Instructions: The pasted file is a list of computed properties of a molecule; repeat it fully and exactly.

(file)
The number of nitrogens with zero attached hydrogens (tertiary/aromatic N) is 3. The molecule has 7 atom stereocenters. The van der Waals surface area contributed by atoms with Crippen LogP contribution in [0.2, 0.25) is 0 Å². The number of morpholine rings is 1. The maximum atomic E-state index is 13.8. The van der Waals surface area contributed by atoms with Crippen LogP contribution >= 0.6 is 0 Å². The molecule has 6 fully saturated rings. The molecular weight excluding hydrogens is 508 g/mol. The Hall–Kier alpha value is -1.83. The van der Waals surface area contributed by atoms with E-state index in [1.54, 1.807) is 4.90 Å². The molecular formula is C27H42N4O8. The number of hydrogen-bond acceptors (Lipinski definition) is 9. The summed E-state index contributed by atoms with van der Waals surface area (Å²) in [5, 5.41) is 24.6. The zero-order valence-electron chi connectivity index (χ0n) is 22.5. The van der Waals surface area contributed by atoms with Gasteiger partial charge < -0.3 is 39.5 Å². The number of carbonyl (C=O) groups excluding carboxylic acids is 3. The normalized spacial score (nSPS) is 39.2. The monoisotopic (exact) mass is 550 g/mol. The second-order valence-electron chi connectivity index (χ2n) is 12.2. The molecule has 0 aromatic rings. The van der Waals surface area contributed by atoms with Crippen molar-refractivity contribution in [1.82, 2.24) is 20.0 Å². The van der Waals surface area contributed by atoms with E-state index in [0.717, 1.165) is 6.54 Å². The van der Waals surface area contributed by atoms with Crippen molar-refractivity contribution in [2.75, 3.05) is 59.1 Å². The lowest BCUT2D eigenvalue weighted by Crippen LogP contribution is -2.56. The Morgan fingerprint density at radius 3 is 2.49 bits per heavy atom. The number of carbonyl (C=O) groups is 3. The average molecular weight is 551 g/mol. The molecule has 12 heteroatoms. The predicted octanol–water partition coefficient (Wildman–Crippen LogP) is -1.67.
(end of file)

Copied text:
The number of nitrogens with zero attached hydrogens (tertiary/aromatic N) is 3. The molecule has 7 atom stereocenters. The van der Waals surface area contributed by atoms with Crippen LogP contribution in [0.2, 0.25) is 0 Å². The number of morpholine rings is 1. The maximum atomic E-state index is 13.8. The van der Waals surface area contributed by atoms with Crippen LogP contribution >= 0.6 is 0 Å². The molecule has 6 fully saturated rings. The molecular weight excluding hydrogens is 508 g/mol. The Hall–Kier alpha value is -1.83. The van der Waals surface area contributed by atoms with E-state index in [1.54, 1.807) is 4.90 Å². The molecular formula is C27H42N4O8. The number of hydrogen-bond acceptors (Lipinski definition) is 9. The summed E-state index contributed by atoms with van der Waals surface area (Å²) in [5, 5.41) is 24.6. The zero-order valence-electron chi connectivity index (χ0n) is 22.5. The van der Waals surface area contributed by atoms with Gasteiger partial charge < -0.3 is 39.5 Å². The number of carbonyl (C=O) groups excluding carboxylic acids is 3. The normalized spacial score (nSPS) is 39.2. The monoisotopic (exact) mass is 550 g/mol. The second-order valence-electron chi connectivity index (χ2n) is 12.2. The molecule has 0 aromatic rings. The van der Waals surface area contributed by atoms with Crippen molar-refractivity contribution in [1.82, 2.24) is 20.0 Å². The van der Waals surface area contributed by atoms with E-state index in [0.717, 1.165) is 6.54 Å². The van der Waals surface area contributed by atoms with Crippen molar-refractivity contribution in [2.75, 3.05) is 59.1 Å². The lowest BCUT2D eigenvalue weighted by Crippen LogP contribution is -2.56. The Morgan fingerprint density at radius 3 is 2.49 bits per heavy atom. The number of carbonyl (C=O) groups is 3. The average molecular weight is 551 g/mol. The molecule has 12 heteroatoms. The predicted octanol–water partition coefficient (Wildman–Crippen LogP) is -1.67.